MIFF review: Three Identical Strangers

Two wows take a turn for the ohmygod in Tim Wardle’s stranger than fiction triplets whammy. ZOIKS.

If there were ever a test on Mark Twain’s truth is stranger than fiction assertion, then sheesh Tim Wardle’s mind-boggling documentary Three Identical Strangers is the proof.

In the steamy New York summer of 1980, with Studio 54 and the Limelight pumping, three handsome strangers – Eddy Galland, Bobby Shafran and David Kellman – discovered to their shock and awe that they were, in fact, identical triplets.

A story that thrilled the tabloids and talk show TV hosts, the surprise brothers found themselves transformed into instant celebrities, a viral sensation long before social media. Charismatic charmers, they fell head over heels for teach other, lapping up the playboy lifestyle that  followed, with a neighbouring liquor store delivering to the party pad they shared in Manhattan.

And at first this is the sort of doco that will have you grinning from ear-to-ear with happy tears rolling down your face, as pretty soon they’re running a restaurant cum dance party called, you guessed it, Triplets, that turns over a million a year.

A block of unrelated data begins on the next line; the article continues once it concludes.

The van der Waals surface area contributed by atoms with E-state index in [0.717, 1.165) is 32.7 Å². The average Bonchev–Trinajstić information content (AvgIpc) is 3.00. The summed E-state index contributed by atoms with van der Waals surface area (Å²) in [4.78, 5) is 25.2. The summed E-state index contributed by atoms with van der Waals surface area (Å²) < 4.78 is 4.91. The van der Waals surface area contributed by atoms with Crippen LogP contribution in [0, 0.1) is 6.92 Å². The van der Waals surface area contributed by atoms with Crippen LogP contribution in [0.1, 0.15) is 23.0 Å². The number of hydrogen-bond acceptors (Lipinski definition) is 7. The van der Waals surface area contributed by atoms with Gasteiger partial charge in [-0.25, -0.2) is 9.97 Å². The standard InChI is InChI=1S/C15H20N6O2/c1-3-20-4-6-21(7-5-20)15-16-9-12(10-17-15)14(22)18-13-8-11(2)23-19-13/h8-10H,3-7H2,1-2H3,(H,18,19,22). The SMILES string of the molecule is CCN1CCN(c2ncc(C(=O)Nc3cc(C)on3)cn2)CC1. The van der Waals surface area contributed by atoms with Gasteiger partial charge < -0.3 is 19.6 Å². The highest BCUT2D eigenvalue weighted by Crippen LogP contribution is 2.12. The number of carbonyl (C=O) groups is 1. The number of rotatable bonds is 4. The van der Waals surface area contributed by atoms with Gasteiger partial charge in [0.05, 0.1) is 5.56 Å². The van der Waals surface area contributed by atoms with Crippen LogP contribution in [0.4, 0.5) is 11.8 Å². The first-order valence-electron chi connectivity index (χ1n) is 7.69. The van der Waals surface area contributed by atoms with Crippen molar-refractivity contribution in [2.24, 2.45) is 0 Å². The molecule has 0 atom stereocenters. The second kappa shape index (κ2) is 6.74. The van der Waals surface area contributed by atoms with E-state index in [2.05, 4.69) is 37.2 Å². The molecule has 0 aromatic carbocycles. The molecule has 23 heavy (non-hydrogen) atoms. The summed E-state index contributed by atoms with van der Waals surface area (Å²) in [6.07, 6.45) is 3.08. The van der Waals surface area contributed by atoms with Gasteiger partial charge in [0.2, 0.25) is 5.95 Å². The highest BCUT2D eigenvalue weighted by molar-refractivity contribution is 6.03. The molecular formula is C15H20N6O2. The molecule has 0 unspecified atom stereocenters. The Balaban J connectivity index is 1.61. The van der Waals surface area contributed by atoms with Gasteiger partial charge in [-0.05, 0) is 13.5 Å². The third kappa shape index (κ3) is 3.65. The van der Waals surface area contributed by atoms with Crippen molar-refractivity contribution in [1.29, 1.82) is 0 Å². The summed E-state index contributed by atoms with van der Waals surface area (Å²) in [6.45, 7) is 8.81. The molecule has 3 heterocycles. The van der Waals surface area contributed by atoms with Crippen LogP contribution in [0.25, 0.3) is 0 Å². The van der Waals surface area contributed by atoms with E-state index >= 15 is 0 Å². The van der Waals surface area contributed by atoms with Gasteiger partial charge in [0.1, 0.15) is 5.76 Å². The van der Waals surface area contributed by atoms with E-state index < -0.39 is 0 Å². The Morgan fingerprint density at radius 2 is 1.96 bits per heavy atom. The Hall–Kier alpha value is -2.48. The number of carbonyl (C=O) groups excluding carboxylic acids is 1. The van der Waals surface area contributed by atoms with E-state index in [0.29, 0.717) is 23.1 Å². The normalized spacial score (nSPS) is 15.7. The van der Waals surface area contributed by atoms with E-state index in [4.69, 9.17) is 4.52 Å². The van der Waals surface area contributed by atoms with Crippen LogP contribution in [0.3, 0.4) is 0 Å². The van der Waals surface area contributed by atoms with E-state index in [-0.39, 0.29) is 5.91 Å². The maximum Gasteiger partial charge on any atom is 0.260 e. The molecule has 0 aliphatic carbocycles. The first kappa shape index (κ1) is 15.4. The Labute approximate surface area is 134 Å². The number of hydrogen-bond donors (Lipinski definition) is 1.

But as joyous as their reunion is, from the very outset their parents were angry. Why would the prestigious adoption agency Louise Wise Services have split these babies without ever alerting their new parents? Explaining the young boys’ distress in their lonely cots, there’s heartache in one much-loved by all three father who is said to have asserted he would have taken all in a heartbeat.

Slowly but surely, the happy aura of this new family dissipates as a dark history of mental ill health and manipulation clouds over the bliss of sharing favourite cigarettes, colours and taste in girls. And then the doco takes a turn for the truly wild.

I won’t say any more, because to do so would be to rob a great deal of the film’s startling, heart-breaking power, but suffice it to say the eternal debate of nature versus nurture gets a rigorous interrogation.

Indeed, the film’s most chilling interviewee, a giggling older woman with a cheery dispensation and a hall full of photos with the Obamas and the Clintons, is the very definition of the banality of evil, sure to provoke some awkward questions in Washington.

It’s telling that Wardle’s work, and that of an investigative journalist, has already prized open some long sealed doors, but the glimpse at the truth revealed are only partial. This crazy story has some way to run yet.

Stephen A Russell @SARussellwords